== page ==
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Two years of research and development have come to a conclusion.

The new Monroe County Local History Room and Museum exhibit Monroe County A to Z was unveiled to the public June 28.

Jarrod Roll, history room director and county historian, said the idea for a new core exhibit has been a long time coming. He said the previous one was out of date.

“I wanted to have something different on that side of the museum because it was outdated, and we really didn’t have an exhibit that encompassed the whole county (and) that was kind of an introduction to the county,” he said.

The exhibit is based on the history room’s program for preschoolers and kindergartners, said Monroe County ABC’s, Hannah Scholze, history room museum services associate. It was one of the many ideas she and Roll brainstormed for the new exhibit.

“It was just a simple concept, a children’s ABC book where each letter represents something about the area,” she said. “Some of those letter associations are the same with the exhibit, but others are different just because it’s geared toward a different audience, an older audience.”

Some of the topics that carried over from the history room program are A for astronaut, B for bike trail and C for cranberries, Scholze said. Two that are particular to the exhibit are O for orphans for the Wisconsin Child Care Center and T for tobacco, a cash crop grown for about a century in the county.

After determining a concept, Roll and Scholze created and narrowed down a list of topics and assigned them to a letter of the alphabet. Then they had to determine the topic’s essential idea and figure out what artifacts and images from the museum’s collection could be used.

They also had to figure out what kind of interactive, hands-on element could be used to reinforce the topic and to make it memorable, Roll said.

Mock-ups were made with computer programs, and then Roll and Scholze took their ideas to Sparta business Pica Grove Image Allies for consultation and fabrication. Roll said Pica Grove was able to handle everything the history room requested.

“That was really important to us because we’ve already spent a lot of time in developing the topics, developing some basic ideas and what kind of interactives we want and can this actually be made and within our budget?” Roll said. “They put a lot of extra time and effort into it ... and they were very generous with that. We’re super grateful for it. ... It’s a very professional exhibit that’s really cool and hands on.”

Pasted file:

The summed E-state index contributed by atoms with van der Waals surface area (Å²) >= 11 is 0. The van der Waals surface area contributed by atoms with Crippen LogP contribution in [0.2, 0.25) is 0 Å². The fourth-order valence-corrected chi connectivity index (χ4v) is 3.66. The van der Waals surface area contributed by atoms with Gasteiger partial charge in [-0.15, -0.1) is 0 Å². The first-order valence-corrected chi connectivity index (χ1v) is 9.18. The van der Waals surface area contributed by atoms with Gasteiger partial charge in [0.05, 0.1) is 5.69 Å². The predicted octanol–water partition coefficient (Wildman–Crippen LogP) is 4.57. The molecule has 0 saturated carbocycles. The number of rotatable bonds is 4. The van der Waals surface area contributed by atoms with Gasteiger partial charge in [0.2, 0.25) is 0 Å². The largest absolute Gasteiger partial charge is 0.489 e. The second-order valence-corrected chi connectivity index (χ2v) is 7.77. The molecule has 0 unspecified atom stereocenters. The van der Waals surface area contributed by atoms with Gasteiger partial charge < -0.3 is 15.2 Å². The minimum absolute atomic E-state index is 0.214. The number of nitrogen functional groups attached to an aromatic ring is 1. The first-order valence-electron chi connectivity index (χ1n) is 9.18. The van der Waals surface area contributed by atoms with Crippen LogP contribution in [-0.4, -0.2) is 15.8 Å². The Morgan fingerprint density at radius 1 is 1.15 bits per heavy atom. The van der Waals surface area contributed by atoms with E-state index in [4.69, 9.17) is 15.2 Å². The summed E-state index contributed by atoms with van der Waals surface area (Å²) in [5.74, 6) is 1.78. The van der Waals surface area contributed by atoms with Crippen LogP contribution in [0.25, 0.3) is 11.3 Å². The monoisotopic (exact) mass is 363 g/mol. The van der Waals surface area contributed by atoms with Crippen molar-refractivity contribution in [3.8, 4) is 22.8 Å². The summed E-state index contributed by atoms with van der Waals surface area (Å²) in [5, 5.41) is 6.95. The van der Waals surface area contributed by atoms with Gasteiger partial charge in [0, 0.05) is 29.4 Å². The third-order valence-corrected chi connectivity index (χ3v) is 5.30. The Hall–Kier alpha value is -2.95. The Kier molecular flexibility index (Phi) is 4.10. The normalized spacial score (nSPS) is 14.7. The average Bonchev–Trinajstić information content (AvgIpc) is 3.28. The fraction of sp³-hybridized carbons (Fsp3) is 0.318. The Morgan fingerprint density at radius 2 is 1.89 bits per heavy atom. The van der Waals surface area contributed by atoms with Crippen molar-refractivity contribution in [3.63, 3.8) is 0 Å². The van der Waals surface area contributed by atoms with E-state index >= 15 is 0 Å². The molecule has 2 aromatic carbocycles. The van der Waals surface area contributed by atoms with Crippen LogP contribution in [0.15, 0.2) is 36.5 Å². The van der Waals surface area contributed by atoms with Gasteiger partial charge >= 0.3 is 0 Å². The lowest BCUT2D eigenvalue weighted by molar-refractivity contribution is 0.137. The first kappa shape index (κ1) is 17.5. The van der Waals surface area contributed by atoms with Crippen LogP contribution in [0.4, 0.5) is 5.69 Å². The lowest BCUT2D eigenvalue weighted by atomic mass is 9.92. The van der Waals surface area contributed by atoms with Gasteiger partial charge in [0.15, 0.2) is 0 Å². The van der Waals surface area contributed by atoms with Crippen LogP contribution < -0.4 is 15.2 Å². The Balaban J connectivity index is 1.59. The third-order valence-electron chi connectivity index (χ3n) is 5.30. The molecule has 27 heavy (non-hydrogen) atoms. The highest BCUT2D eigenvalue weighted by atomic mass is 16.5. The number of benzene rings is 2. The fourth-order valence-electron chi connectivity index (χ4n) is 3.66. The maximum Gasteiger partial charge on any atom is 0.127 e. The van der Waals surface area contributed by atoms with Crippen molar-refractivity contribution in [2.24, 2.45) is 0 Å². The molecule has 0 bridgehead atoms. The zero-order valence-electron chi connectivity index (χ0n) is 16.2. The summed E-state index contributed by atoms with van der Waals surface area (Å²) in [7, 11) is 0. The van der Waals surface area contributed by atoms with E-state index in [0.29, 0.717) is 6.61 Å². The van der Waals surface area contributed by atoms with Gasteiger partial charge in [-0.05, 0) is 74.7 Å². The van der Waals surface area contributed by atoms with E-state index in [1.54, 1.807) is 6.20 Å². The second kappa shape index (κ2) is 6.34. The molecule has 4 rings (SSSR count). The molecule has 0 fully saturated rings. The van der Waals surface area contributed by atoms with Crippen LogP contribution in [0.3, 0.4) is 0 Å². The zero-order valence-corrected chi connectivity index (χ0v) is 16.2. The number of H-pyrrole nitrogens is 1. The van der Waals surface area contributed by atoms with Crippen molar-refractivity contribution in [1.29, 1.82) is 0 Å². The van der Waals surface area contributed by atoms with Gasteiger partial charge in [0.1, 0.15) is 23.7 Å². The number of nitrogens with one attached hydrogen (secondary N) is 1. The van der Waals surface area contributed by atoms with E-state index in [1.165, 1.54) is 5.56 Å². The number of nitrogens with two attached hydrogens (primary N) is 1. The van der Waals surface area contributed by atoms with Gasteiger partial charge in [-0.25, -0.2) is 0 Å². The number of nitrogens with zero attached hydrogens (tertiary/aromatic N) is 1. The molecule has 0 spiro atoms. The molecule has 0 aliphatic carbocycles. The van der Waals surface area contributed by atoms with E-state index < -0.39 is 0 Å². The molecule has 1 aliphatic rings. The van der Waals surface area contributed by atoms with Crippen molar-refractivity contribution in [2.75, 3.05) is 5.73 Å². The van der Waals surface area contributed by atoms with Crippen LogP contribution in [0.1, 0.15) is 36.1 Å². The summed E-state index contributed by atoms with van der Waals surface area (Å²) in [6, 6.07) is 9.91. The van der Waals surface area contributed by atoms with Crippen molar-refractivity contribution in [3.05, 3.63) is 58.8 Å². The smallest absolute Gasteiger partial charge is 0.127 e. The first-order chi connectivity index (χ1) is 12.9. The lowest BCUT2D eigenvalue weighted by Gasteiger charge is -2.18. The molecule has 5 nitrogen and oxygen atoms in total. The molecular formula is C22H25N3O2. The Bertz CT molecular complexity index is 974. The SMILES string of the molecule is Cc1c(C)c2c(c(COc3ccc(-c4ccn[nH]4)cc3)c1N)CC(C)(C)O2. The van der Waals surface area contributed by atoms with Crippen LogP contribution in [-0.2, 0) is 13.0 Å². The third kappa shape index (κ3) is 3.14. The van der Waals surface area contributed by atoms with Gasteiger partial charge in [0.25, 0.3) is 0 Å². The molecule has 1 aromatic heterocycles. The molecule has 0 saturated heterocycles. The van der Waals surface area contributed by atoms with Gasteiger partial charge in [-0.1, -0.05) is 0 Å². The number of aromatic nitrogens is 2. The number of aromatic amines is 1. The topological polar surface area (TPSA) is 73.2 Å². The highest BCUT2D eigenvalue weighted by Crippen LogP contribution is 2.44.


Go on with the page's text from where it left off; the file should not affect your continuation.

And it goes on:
The end result is an exhibit that looks like a series of giant pop-up books with at least one interactive element, Roll said.

It was a big undertaking for the history room, Roll said.

“When you work on a big project for so long, it’s emotionally taxing at times because it was like having a second job, creating this thing ... while you’re doing the rest of our job,” he said.

It was a lot of steps, Roll said. Before it could be fabricated, Pica Grove had to obtain all the text, which had to be researched, written and edited − and often written and edited again to conform with space restrictions. Then artifacts and pictures had to be chosen.

On June 27 a special preview night was held for contributors to the exhibit, and on June 28, it opened to the public.

Roll said the history room has received a great response from everyone who has seen it.

“The most common response we get is no one expects a museum in a community our size to have something as professional and as engaging as it is,” he said. “That’s a real compliment to us working here and to the people who helped make it happen. That’s what we want, we want people to come here and to leave feeling, remembering it was a positive experience to be in Monroe County.”

It was fun and nerve-racking to open it to the public, Scholze said.

“It has been fun to see the reactions from young kids, older people particularly with the ‘D’ for Dairy interactive, that’s a fun one for sure,” she said. “(And their) appreciation for how nice it looks, how well it turned out, the concepts it covers and the amount of interactives, it’s a really cool exhibit.”

Meghan Flynn can be reached at meghan.flynn@lee.net.

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